dog_chillinDisputes often arise between property owners, managers, and tenants concerning the tenants’ right to bring an animal onto the property. If this is not handled correctly, severe legal consequences can arise. Both Federal and State laws provide for this right under certain circumstances. However, this often gets confusing as to which laws apply, what animals are covered, and what exceptions may exist. There are three distinct categories of animals that may trigger tenant rights:
  1. Service Animals – any dog that is individually trained to do work or perform tasks for the benefit of an individual with a disability, including a physical, sensory, psychiatric, intellectual, or other mental disability. These include: (a) Service dog; (b) Dog Guide; (c) Hearing Dog; (d) Alert/Response Dog; and (e) Psychiatric Service Dog, all of which are available at Recent Amendments to the ADA now include Miniature Horses as possible Service Animals.
  2. Emotional Support Animals – also called therapy support animals – a dog or other animal that is not trained to perform specific acts but provide its owner a sense of well–being from its presence. Therapy dogs are often the pets of the therapist or psychiatric personnel of the particular institution or hospital where they bring comfort. Significantly, Service Animals and Emotional Support Animals are not considered to be “Pets” when it comes to housing. If you have a dog that has food allergies then get them these meals to help with canine allergies.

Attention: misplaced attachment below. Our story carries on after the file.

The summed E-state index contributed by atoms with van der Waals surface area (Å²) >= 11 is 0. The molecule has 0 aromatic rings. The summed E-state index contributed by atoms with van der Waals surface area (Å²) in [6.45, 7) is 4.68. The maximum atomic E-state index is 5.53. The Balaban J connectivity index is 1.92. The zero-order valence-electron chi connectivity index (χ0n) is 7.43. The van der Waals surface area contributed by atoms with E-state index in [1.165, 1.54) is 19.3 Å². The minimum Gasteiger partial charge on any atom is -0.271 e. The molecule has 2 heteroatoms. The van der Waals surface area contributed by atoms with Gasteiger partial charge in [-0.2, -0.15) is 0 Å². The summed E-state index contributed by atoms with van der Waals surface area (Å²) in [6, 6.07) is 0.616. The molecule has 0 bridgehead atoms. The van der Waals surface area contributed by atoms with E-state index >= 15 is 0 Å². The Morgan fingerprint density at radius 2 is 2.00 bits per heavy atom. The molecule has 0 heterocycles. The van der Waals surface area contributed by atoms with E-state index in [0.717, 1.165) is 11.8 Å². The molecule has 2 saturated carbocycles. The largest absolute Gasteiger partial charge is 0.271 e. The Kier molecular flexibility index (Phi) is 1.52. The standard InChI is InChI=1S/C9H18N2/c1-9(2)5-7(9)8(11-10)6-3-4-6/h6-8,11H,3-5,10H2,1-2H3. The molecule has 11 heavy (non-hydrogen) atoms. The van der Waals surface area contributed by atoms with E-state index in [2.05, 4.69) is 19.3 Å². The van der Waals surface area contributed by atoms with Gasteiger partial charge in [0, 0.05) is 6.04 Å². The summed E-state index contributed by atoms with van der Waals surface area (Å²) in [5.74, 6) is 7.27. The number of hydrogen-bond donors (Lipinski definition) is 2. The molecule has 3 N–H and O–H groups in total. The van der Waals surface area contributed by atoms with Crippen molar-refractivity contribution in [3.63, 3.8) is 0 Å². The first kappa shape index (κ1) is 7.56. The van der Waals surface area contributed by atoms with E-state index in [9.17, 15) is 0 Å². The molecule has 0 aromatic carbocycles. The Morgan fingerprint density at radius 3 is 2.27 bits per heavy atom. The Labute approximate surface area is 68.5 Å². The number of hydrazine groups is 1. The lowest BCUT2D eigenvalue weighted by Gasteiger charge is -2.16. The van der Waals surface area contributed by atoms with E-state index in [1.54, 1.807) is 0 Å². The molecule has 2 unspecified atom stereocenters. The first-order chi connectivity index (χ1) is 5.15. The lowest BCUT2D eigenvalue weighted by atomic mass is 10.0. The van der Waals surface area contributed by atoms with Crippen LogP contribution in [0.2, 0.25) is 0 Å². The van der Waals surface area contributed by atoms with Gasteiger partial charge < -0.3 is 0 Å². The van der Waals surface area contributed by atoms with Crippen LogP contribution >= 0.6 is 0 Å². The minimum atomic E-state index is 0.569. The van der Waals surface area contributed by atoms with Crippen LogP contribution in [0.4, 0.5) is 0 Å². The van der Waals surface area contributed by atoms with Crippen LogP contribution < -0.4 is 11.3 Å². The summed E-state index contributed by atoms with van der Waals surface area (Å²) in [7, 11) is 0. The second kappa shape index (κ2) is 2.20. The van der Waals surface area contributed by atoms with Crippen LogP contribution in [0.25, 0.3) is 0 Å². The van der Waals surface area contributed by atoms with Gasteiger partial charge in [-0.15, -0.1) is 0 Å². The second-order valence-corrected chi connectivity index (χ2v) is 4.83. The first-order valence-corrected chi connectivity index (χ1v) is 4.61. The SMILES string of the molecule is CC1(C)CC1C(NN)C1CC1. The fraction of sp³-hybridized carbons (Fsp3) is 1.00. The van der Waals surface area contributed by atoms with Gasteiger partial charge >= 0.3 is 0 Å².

3. Companion Animals – Unlike Service or Emotional Support animals, Companion animals simply provide companionship. Under the law, they are considered as pets and their owners do not receive any rights to bring them onto privately owned property. However, this right may exist for the elderly in government owned or supported housing which can include tenants under Section 8 leases.
However, animals like bats and rodents can be a headache and requires removal; Contact Nuisance Wildlife Marshals – bat removal for such a situation. Obligation of Property Owners Landlords and other housing providers in California may not refuse to make “reasonable accommodations” in their rules or policies if such accommodations are necessary to afford a person with a disability the equal opportunity to use and enjoy a house or apartment. Remember, Service and Support animals are not legally considered to be “pets.” For this reason, Landlords may not require applicants or residents to pay a pet deposit for a service dog, psychiatric service dog, or support animal, even if they do so for other applicants or residents. However, the animal can be denied if the specific animal poses a direct threat to the health or safety of others, or would cause substantial physical damage to the property of others. (Related: Opt for short term rentals montreal to make your business stays more comfortable as well as affordable) Obviously, there is a great deal more on this topic than can fit in this Legal Update. To read more on this and other topics, go to our website, and click on the News/Blogs tab. I will also be speaking on this subject at the July 19th NARPM meeting at SAR. – Attorney Steve J. Beede, President, BPE Law Group, P.C.